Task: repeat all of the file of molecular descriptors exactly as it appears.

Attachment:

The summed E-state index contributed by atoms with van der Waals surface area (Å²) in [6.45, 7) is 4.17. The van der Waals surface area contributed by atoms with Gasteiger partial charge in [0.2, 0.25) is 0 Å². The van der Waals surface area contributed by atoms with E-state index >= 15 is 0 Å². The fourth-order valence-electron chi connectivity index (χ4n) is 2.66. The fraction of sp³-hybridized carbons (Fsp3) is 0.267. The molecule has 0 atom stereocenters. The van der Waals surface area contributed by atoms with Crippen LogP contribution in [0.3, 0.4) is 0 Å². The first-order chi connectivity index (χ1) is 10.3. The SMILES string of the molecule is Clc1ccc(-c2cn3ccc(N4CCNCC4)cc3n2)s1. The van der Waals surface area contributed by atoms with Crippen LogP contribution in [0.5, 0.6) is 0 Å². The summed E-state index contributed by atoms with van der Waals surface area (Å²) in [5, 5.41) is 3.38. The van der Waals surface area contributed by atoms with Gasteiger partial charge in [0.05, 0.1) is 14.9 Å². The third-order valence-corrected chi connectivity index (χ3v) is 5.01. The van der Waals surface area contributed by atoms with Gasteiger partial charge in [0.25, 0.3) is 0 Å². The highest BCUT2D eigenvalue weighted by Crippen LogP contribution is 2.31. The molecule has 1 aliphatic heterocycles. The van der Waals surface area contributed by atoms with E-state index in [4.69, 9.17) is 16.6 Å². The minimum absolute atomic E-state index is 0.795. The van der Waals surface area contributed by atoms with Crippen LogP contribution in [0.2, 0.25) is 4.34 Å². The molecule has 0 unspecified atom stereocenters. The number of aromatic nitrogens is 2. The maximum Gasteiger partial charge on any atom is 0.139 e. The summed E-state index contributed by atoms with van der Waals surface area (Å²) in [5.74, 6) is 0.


The summed E-state index contributed by atoms with van der Waals surface area (Å²) in [6.45, 7) is 4.17. The van der Waals surface area contributed by atoms with Gasteiger partial charge in [0.2, 0.25) is 0 Å². The van der Waals surface area contributed by atoms with E-state index >= 15 is 0 Å². The fourth-order valence-electron chi connectivity index (χ4n) is 2.66. The fraction of sp³-hybridized carbons (Fsp3) is 0.267. The molecule has 0 atom stereocenters. The van der Waals surface area contributed by atoms with Crippen LogP contribution in [0.3, 0.4) is 0 Å². The first-order chi connectivity index (χ1) is 10.3. The SMILES string of the molecule is Clc1ccc(-c2cn3ccc(N4CCNCC4)cc3n2)s1. The van der Waals surface area contributed by atoms with Crippen LogP contribution in [0.5, 0.6) is 0 Å². The summed E-state index contributed by atoms with van der Waals surface area (Å²) in [5, 5.41) is 3.38. The van der Waals surface area contributed by atoms with Gasteiger partial charge in [0.05, 0.1) is 14.9 Å². The third-order valence-corrected chi connectivity index (χ3v) is 5.01. The van der Waals surface area contributed by atoms with Gasteiger partial charge in [0.25, 0.3) is 0 Å². The highest BCUT2D eigenvalue weighted by Crippen LogP contribution is 2.31. The molecule has 1 aliphatic heterocycles. The van der Waals surface area contributed by atoms with E-state index in [4.69, 9.17) is 16.6 Å². The minimum absolute atomic E-state index is 0.795. The van der Waals surface area contributed by atoms with Crippen LogP contribution in [0.2, 0.25) is 4.34 Å². The molecule has 0 unspecified atom stereocenters. The number of aromatic nitrogens is 2. The maximum Gasteiger partial charge on any atom is 0.139 e. The summed E-state index contributed by atoms with van der Waals surface area (Å²) in [5.74, 6) is 0.